Monday, February 2, 2009

Palin's Plurality

A new Rasmussen poll surveyed both Democrats and Republicans about the future of the Republican party. This is what kills me:
Coming off a shellacking at the polls in November, the plurality of GOP voters (43%) say their party has been too moderate over the past eight years, and 55% think it should become more like Alaska Governor Sarah Palin in the future ...
This, to me, seems to be symptomatic of the current Republican death spiral, similar to TalkingPointsMemo's take:
... [P]oll data like this could indicate that the Republican Party is getting ready to relive the classic cycle of ruling parties who get turned out of power in a landslide: With the party base itself shrunk down, the people who are still around are the most hard-line members, and are really the least fit people to fix the situation.

1 comment:

Kent H said...

This is an interesting piece to me. As a conservative, I found myself this election cycle in a quandary. My choice for president was between a Chicago liberal and a D.C. lifer who had straddled the fence for decades.
The republican party keeps being told by the media (and liberal factions within it) that they need to become more like the democrats. I keep hearing people telling Obama to become more conservative (govern from the middle), etc. I think people need to be what they are and communicate that honestly and forthrightly.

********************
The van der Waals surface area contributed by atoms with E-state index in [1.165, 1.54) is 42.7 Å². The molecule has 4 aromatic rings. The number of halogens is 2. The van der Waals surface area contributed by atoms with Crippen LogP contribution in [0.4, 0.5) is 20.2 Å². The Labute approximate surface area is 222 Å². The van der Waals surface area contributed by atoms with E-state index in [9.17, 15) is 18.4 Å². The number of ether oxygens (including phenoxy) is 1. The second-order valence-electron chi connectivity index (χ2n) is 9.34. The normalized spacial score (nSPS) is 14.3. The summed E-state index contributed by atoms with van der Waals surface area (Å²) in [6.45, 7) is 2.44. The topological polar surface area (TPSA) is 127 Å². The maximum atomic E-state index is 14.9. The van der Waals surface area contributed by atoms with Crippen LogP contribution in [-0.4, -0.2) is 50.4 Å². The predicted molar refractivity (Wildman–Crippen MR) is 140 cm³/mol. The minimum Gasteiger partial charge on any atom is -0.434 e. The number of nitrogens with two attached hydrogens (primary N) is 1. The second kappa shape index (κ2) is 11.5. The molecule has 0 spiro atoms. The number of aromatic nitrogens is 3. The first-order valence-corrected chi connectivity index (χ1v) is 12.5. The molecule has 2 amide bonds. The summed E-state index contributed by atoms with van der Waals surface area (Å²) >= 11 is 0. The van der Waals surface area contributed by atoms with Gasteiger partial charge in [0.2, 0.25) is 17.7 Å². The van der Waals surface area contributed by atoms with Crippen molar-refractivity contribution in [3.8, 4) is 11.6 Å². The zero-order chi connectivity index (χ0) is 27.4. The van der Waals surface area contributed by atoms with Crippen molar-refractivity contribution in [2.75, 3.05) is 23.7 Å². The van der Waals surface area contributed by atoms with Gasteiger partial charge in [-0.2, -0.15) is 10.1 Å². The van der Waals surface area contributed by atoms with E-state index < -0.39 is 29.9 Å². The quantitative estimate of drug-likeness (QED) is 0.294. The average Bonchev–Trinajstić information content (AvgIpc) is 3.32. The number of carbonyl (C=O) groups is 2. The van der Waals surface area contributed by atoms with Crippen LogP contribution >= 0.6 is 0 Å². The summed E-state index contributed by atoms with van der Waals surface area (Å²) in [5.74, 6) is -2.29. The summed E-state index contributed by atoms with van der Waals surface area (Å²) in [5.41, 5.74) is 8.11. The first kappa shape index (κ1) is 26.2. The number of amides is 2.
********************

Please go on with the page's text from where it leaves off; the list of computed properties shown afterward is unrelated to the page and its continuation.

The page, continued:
Palin at least did represent a conservative point of view. Bush and Republicans took a shellaking in part this past year because no one was sure where they stood on anything. There were no clarion calls and strong leadership. Republicans got into a waffling match with liberals and frankly they just don't communicate a hypocrite's view that well.
Bush failed (to whatever degree history determines he did fail) because he made bad decisions and did not live up to the conservative ideals of Reagan, etc. The government is the largest ever. The contract with America (c.a. 1994) has long since been forgotten through a haze of two-faced politics. The true conservative model gave us the prosperity of the 90's (and early 2000's) and even overcame the devastation of 9/11.
But this past election, we had no conservative at the top of a ticket and Obama was smarter and more attractive a candidate than McCain.
I agree that conservatives are looking for someone who can have integrity and leadership while being a true conservative. Studies show (sorry guys) that the U.S. is more conservative now than at any time since the 1800's. Find a real conservative with clarity, conviction, and ability, and that person will win in 4 years (not eight). Obama will be pretty beaten up by then with the economy (he's already lost about 20 pop. points).
I'm hoping against hope that J.C. Watts will return to Washington.